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Wound-homing molecule found to accelerate tissue repair

Wound-homing molecule accelerates tissue repair
Schematic diagram highlighting proposed mechanism of action of CAR peptide. Systemically administered CAR peptide associates with the HSPG SDC4, which is restricted to epidermis and blood vessels in mouse skin wounds. CAR induces SDC4-dependent activation of the small GTPase ARF6, via the guanine nucleotide exchange factor CYTH2, to promote SDC4-, ARF6- and CYTH2-mediated keratinocyte migration and endogenous re-epithelialisation and wound repair mechanisms. Credit: Tampere University

One of the key goals of medical science is to speed up the healing of tissue injuries in a way that doesn't enable the forming of less functional scar tissue in the affected areas. Professor Tero Järvinen at Tampere University in Finland is leading research that's seeking solutions to achieve this goal.

In an earlier study, Järvinen discovered a so-called homing peptide, a small piece of protein that specifically seeks via the bloodstream. The homing peptide was named the CAR peptide after its amino acid composition. It was screened out of more than a billion peptides using the screening technology of in vivo phage display. The peptide was used to transport a scar-reducing drug to the wounds via systemic administration.

Recently, the research group showed that the CAR transport peptide is itself a therapeutic drug. CAR activates a natural healing pathway crucial for tissue regeneration and accelerates wound healing without the need to attach to any kind of drug.

Their recent study, published in Nature Communications, confirmed that the CAR peptide activates the tissue regeneration mechanism that is critical for wound healing by entering the wound through the bloodstream. In the wound, the peptide binds to syndecan-4, a cell membrane receptor. This binding activates the intracellular cytohesin-2 factor, which in turn activates the Arf6 GTPase that triggers , i.e., the migration of regenerating cells across the damaged area in the wound.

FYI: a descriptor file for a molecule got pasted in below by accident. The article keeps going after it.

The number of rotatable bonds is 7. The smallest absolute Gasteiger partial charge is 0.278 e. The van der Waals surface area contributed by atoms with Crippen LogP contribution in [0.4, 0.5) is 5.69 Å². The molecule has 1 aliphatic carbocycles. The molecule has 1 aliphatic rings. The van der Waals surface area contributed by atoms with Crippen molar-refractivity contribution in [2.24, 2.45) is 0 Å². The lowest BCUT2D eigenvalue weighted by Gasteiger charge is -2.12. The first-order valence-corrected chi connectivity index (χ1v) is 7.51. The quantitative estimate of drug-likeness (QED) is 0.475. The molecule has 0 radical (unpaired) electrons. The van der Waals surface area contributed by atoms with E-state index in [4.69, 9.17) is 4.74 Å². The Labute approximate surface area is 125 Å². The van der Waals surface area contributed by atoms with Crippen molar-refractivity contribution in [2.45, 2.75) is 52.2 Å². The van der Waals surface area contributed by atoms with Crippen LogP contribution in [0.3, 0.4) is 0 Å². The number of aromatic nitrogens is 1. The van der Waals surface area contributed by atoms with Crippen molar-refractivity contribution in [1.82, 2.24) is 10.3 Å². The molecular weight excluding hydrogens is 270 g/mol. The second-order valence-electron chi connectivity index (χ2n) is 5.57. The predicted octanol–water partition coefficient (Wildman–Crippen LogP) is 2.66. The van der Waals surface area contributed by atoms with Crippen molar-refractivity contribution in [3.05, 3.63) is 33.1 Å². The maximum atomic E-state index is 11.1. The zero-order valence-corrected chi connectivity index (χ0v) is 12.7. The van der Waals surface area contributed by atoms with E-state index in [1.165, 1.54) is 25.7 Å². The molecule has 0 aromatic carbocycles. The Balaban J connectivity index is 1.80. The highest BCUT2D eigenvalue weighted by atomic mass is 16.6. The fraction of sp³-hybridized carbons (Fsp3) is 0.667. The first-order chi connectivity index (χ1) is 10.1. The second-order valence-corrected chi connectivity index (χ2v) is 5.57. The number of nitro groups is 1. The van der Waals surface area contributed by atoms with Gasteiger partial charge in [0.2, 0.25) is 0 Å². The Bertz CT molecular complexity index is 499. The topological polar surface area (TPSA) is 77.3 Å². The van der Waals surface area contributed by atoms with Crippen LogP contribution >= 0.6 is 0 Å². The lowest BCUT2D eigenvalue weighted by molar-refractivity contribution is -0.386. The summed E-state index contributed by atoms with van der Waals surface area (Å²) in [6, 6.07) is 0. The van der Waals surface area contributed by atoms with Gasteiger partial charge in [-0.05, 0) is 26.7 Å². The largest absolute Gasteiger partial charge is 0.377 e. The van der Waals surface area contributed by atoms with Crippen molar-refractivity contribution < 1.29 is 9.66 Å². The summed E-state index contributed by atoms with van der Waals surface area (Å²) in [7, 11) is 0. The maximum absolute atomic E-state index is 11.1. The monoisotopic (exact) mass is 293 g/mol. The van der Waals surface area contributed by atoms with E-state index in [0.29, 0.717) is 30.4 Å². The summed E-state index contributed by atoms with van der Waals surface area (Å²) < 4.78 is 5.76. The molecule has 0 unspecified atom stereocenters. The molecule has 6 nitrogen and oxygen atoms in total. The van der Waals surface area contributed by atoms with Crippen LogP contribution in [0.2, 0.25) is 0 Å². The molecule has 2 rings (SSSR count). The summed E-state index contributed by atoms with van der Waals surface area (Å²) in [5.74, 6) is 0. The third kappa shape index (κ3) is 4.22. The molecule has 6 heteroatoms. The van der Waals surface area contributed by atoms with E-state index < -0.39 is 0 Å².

By this , the skin wounds in mice receiving the CAR peptide healed significantly faster than without the therapy. The ensuing scars were also smaller than those without treatment. As this syndecan-4-dependent cell migration mechanism is crucial for the healing of multiple injuries, such as skeletal muscle ruptures and bone fractures, the CAR peptide has multiple clinically relevant indications not just for traumatology but also for surgery and sports medicine.

"Syndecan-4-dependent is a key factor in the healing of several other tissue injuries beyond skin , including muscle ruptures and . The CAR peptide we found, which activates this natural healing mechanism, opens completely new possibilities for treating traumas and injuries not only in traumatology but also in surgery and sports injuries."

"Because the drug molecule actively seeks damage through the bloodstream, the treated injury can be in any part of the body and can be targeted by the CAR peptide therapy," Järvinen explains.

More information: Horacio Maldonado et al, Systemically administered wound-homing peptide accelerates wound healing by modulating syndecan-4 function, Nature Communications (2023). DOI: 10.1038/s41467-023-43848-1

Provided by Tampere University
Citation: Wound-homing molecule found to accelerate tissue repair (2024, February 14) retrieved 27 May 2024 from
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